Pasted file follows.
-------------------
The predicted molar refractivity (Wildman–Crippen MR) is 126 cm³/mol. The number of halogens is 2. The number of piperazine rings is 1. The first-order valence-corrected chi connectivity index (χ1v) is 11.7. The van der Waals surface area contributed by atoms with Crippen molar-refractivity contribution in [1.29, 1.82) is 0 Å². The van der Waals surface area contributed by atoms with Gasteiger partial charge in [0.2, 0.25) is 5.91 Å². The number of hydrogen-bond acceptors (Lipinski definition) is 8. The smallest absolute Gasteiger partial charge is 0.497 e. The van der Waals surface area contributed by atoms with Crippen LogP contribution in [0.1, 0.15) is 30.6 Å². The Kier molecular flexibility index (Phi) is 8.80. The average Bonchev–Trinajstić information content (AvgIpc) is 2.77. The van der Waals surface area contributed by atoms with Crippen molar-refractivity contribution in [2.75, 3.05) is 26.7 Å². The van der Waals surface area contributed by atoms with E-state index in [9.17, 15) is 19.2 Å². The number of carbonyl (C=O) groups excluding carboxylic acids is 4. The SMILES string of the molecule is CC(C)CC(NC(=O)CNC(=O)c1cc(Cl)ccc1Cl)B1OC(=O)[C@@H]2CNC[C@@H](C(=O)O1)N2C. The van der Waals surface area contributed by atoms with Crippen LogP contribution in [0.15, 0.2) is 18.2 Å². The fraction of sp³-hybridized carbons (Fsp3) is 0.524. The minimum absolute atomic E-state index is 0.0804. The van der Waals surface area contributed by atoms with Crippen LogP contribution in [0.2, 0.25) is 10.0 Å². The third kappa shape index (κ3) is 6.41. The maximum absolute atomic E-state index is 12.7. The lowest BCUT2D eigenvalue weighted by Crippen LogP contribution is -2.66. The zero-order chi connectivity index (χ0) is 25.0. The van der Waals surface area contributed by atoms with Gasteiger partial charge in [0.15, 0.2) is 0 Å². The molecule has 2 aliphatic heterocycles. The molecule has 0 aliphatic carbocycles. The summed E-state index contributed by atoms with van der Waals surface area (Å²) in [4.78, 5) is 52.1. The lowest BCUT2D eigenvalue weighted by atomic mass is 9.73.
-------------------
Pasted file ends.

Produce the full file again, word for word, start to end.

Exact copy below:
The predicted molar refractivity (Wildman–Crippen MR) is 126 cm³/mol. The number of halogens is 2. The number of piperazine rings is 1. The first-order valence-corrected chi connectivity index (χ1v) is 11.7. The van der Waals surface area contributed by atoms with Crippen molar-refractivity contribution in [1.29, 1.82) is 0 Å². The van der Waals surface area contributed by atoms with Gasteiger partial charge in [0.2, 0.25) is 5.91 Å². The number of hydrogen-bond acceptors (Lipinski definition) is 8. The smallest absolute Gasteiger partial charge is 0.497 e. The van der Waals surface area contributed by atoms with Crippen LogP contribution in [0.1, 0.15) is 30.6 Å². The Kier molecular flexibility index (Phi) is 8.80. The average Bonchev–Trinajstić information content (AvgIpc) is 2.77. The van der Waals surface area contributed by atoms with Crippen molar-refractivity contribution in [2.75, 3.05) is 26.7 Å². The van der Waals surface area contributed by atoms with E-state index in [9.17, 15) is 19.2 Å². The number of carbonyl (C=O) groups excluding carboxylic acids is 4. The SMILES string of the molecule is CC(C)CC(NC(=O)CNC(=O)c1cc(Cl)ccc1Cl)B1OC(=O)[C@@H]2CNC[C@@H](C(=O)O1)N2C. The van der Waals surface area contributed by atoms with Crippen LogP contribution in [0.15, 0.2) is 18.2 Å². The fraction of sp³-hybridized carbons (Fsp3) is 0.524. The minimum absolute atomic E-state index is 0.0804. The van der Waals surface area contributed by atoms with Crippen LogP contribution in [0.2, 0.25) is 10.0 Å². The third kappa shape index (κ3) is 6.41. The maximum absolute atomic E-state index is 12.7. The lowest BCUT2D eigenvalue weighted by Crippen LogP contribution is -2.66. The zero-order chi connectivity index (χ0) is 25.0. The van der Waals surface area contributed by atoms with Gasteiger partial charge in [0.15, 0.2) is 0 Å². The molecule has 2 aliphatic heterocycles. The molecule has 0 aliphatic carbocycles. The summed E-state index contributed by atoms with van der Waals surface area (Å²) in [4.78, 5) is 52.1. The lowest BCUT2D eigenvalue weighted by atomic mass is 9.73.